As a solution to some of the limitations and barriers of logfiles, JavaScript tracking, the addition of tracking code to every webpage, can be employed as an alternative method of tracking user interactions [13]. JavaScript tracking can be used to record the same information as logfiles, and in addition a host of other user interactions. These include mouse events, keystrokes, text selection; page scrolling, resizing the browser window, differentiating between users via HTTP cookies, and differentiating between a page opened in the same window and one opened in a new window. However, JavaScript tracking requires software code implementation, and data cannot be harvested immediately; time must be given for interaction data to be recorded. Also, users can disable JavaScript tracking if they delete their cookies, disable JavaScript, or block tracking. In addition, JavaScript tracking code slows down website performance because it transmits additional data, which can have a very negative impact on a website, e.g., increased load time can result in a loss of online sales.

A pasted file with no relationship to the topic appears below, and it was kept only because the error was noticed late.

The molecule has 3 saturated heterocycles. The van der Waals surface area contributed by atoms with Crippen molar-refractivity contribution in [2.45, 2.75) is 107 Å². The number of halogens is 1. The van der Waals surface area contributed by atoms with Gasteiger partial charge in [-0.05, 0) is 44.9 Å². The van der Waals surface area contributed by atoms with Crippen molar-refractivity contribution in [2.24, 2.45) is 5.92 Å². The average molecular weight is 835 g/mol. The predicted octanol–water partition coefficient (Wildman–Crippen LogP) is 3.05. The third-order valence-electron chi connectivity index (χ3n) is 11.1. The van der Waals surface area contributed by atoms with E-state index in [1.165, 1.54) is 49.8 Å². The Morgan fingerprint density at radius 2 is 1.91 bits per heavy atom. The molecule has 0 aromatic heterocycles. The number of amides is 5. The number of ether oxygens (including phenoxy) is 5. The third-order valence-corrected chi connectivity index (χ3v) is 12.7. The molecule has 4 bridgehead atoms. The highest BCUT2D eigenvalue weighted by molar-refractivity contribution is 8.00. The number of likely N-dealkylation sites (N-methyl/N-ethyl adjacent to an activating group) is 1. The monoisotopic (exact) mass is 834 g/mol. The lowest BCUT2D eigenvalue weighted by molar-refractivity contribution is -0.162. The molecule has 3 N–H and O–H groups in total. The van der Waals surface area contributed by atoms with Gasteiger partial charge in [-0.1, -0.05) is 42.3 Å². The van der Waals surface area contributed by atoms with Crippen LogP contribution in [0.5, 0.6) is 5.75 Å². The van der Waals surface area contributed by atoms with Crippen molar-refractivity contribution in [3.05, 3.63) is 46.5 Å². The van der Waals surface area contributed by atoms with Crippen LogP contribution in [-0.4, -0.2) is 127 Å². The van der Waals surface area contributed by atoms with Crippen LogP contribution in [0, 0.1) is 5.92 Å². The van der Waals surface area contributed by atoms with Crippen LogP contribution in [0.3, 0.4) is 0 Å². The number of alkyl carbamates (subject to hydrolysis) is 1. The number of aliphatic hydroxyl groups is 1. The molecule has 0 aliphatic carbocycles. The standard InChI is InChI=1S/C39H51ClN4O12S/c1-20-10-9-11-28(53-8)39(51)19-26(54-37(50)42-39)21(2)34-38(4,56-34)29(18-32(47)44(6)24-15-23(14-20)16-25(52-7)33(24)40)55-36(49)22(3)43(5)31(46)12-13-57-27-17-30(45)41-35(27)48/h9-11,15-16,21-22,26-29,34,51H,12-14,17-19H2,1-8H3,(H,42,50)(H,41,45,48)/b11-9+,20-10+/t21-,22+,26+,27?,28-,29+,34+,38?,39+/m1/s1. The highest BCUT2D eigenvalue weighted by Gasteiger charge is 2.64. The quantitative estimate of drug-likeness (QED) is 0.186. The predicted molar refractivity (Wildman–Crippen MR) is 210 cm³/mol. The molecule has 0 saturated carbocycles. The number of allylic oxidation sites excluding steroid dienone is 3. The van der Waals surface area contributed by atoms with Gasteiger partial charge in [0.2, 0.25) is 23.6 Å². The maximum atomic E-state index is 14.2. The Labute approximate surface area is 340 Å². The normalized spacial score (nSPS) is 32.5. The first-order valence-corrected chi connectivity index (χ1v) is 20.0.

The research described in this paper focuses on automatically generated web server logfiles due to the widespread availability of logfile data. The following describes other benefits of using logfiles.

2.1.2. Benefits of Logfiles

Table 1. Benefits of Logfiles described through their Properties.



1. Automatic Logging

No set-up required: Logging is auto-enabled when a website is turned on [5].

Faithful depiction of usage: Interactions are recorded exactly as they happen, a benefit over usability testing, which relies on the accuracy of human memory.

Holistic data: Interaction data is collected from all users of a website [5], therefore this data represents website usage of the whole population, unlike usability testing which uses a smaller and potentially less representative sample.

Cost-effective: There is no additional cost to record user interactions or retrieve the data- a benefit over usability testing which is costly in terms of both of these.

Can be used ad-hoc: As logfiles already exist on all websites, no planning is required to record and use interaction data. This is a benefit over usability testing, which requires planning of both.

2. Server-side Logging

No negative impact: As it is the host web server that records logfiles, logging has no performance or experience impact on users, their computers, or the website, unlike JavaScript tracking which slows website performance [5].